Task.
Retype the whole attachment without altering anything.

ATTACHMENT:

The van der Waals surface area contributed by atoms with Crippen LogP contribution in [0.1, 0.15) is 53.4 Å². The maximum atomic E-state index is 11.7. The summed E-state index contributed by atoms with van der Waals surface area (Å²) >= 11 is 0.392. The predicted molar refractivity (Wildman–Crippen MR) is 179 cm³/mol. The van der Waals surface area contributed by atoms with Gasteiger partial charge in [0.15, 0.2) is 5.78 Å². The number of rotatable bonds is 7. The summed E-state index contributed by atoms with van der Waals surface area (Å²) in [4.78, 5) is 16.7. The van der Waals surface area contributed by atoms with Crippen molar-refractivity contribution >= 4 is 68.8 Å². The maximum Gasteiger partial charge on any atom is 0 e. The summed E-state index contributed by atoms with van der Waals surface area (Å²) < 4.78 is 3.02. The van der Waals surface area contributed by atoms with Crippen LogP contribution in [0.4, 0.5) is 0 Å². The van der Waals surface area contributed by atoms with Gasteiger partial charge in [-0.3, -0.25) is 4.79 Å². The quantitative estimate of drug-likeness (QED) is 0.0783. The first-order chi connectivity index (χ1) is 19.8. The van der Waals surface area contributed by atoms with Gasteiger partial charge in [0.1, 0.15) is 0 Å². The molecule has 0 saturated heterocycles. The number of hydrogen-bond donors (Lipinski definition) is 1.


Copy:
The van der Waals surface area contributed by atoms with Crippen LogP contribution in [0.1, 0.15) is 53.4 Å². The maximum atomic E-state index is 11.7. The summed E-state index contributed by atoms with van der Waals surface area (Å²) >= 11 is 0.392. The predicted molar refractivity (Wildman–Crippen MR) is 179 cm³/mol. The van der Waals surface area contributed by atoms with Gasteiger partial charge in [0.15, 0.2) is 5.78 Å². The number of rotatable bonds is 7. The summed E-state index contributed by atoms with van der Waals surface area (Å²) in [4.78, 5) is 16.7. The van der Waals surface area contributed by atoms with Crippen molar-refractivity contribution >= 4 is 68.8 Å². The maximum Gasteiger partial charge on any atom is 0 e. The summed E-state index contributed by atoms with van der Waals surface area (Å²) < 4.78 is 3.02. The van der Waals surface area contributed by atoms with Crippen LogP contribution in [0.4, 0.5) is 0 Å². The van der Waals surface area contributed by atoms with Gasteiger partial charge in [-0.3, -0.25) is 4.79 Å². The quantitative estimate of drug-likeness (QED) is 0.0783. The first-order chi connectivity index (χ1) is 19.8. The van der Waals surface area contributed by atoms with Gasteiger partial charge in [0.1, 0.15) is 0 Å². The molecule has 0 saturated heterocycles. The number of hydrogen-bond donors (Lipinski definition) is 1.